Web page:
New Drugs Could Help Treat Obesity. Could They End the Stigma, Too?

The hope is that new treatments will encourage people to think of obesity as a chronic disease, like high blood pressure or diabetes.

#bariatric-surgery, #chronic-condition-health, #clinical-trials, #drugs-pharmaceuticals, #food-and-drug-administration, #novo-nordisk-a-s, #obesity, #obesity-journal, #research, #weight

AI is ready to take on a massive healthcare challenge

Which disease results in the highest total economic burden per annum? If you guessed diabetes, cancer, heart disease or even obesity, you guessed wrong. Reaching a mammoth financial burden of $966 billion in 2019, the cost of rare diseases far outpaced diabetes ($327 billion), cancer ($174 billion), heart disease ($214 billion) and other chronic diseases.

Cognitive intelligence, or cognitive computing solutions, blend artificial intelligence technologies like neural networks, machine learning, and natural language processing, and are able to mimic human intelligence.

It’s not surprising that rare diseases didn’t come to mind. By definition, a rare disease affects fewer than 200,000 people. However, collectively, there are thousands of rare diseases and those affect around 400 million people worldwide. About half of rare disease patients are children, and the typical patient, young or old, weather a diagnostic odyssey lasting five years or more during which they undergo countless tests and see numerous specialists before ultimately receiving a diagnosis.

No longer a moonshot challenge

Shortening that diagnostic odyssey and reducing the associated costs was, until recently, a moonshot challenge, but is now within reach. About 80% of rare diseases are genetic, and technology and AI advances are combining to make genetic testing widely accessible.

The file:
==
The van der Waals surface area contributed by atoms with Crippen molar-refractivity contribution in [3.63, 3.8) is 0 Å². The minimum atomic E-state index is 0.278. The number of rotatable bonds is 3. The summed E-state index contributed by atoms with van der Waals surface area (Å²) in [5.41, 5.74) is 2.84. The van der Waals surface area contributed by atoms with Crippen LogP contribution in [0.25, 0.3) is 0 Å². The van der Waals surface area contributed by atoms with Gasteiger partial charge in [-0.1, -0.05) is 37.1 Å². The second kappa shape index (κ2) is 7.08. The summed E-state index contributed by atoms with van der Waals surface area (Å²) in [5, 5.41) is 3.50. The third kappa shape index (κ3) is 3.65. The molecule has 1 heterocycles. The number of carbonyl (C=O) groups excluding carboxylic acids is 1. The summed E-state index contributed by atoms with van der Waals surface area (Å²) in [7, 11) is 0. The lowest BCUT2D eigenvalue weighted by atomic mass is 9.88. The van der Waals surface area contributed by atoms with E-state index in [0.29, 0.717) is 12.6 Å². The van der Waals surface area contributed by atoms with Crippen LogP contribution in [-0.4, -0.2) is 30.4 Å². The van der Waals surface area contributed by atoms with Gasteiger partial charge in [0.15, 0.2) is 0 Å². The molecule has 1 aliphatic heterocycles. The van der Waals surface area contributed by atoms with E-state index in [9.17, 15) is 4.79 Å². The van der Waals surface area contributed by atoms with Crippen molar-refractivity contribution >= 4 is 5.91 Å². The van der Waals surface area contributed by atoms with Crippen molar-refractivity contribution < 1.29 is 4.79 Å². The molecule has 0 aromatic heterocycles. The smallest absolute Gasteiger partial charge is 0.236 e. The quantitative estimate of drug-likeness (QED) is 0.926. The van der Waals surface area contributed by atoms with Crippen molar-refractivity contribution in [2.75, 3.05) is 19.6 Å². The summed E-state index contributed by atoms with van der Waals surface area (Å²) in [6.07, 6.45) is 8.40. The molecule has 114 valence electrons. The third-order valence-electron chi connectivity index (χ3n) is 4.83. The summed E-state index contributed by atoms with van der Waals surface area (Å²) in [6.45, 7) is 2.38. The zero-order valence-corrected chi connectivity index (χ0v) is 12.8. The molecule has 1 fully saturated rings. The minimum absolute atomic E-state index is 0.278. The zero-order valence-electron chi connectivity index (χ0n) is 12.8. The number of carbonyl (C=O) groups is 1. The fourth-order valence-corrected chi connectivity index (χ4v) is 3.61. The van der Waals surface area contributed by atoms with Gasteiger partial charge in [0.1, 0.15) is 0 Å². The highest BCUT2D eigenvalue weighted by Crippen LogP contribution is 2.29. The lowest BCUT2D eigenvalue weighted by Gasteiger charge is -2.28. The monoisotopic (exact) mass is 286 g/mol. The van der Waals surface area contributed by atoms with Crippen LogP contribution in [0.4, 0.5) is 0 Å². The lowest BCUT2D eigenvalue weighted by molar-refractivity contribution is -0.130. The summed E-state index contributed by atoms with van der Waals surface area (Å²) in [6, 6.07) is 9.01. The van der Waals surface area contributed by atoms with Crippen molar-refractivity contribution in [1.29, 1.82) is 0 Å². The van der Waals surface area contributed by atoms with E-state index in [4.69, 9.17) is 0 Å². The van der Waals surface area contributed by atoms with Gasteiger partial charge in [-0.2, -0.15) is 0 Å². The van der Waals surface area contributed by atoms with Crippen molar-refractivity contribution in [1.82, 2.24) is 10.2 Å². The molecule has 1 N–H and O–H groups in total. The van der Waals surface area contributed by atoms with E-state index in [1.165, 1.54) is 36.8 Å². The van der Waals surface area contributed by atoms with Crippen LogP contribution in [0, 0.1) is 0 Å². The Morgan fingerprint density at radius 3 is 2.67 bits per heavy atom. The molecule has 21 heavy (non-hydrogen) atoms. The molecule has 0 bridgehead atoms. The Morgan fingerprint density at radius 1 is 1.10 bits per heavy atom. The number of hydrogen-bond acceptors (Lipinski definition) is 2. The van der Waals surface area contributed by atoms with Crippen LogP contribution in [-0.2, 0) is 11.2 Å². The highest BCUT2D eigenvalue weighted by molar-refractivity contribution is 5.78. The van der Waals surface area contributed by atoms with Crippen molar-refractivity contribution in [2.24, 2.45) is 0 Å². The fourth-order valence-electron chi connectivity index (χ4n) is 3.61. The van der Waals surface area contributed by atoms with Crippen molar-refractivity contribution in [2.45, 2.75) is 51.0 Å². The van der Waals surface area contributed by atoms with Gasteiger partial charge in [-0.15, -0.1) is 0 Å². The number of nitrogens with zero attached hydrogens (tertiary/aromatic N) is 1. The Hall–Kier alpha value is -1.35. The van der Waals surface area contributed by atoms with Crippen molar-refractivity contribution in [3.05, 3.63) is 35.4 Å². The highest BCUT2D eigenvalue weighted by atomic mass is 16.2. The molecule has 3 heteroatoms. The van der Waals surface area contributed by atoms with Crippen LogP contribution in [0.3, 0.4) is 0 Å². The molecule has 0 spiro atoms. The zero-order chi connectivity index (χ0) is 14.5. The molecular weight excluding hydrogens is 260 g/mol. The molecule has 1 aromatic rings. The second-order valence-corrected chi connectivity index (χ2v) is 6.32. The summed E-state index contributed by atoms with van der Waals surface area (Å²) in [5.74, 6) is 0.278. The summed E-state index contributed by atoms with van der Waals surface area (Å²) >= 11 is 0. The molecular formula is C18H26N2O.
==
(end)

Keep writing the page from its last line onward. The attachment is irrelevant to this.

Whole-genome sequencing, an advanced genetic test that allows us to examine the entire human DNA, now costs under $1,000, and market leader Illumina is targeting a $100 genome in the near future.

The remaining challenge is interpreting that data in the context of human health, which is not a trivial challenge. The typical human contains 5 million unique genetic variants and of those we need to identify a single disease-causing variant. Recent advances in cognitive AI allow us to interrogate a person’s whole genome sequence and identify disease-causing mechanisms automatically, augmenting human capacity.

A shift from narrow to cognitive AI

The path to a broadly usable AI solution required a paradigm shift from narrow to broader machine learning models. Scientists interpreting genomic data review thousands of data points, collected from different sources, in different formats.

An analysis of a human genome can take as long as eight hours, and there are only a few thousand qualified scientists worldwide. When we reach the $100 genome, analysts are expecting 50 million-60 million people will have their DNA sequenced every year. How will we analyze the data generated in the context of their health? That’s where cognitive intelligence comes in.

#artificial-intelligence, #cognitive-computing, #column, #cybernetics, #ec-column, #ec-consumer-health, #emerging-technologies, #genomics, #health, #machine-learning, #natural-language-processing, #neural-networks, #obesity, #precision-medicine

Post-Covid, the Weight Loss Industry Wants You to Diet

Don’t worry about the “quarantine 15” or pay for expensive diet products. Take small steps and make healthier choices instead.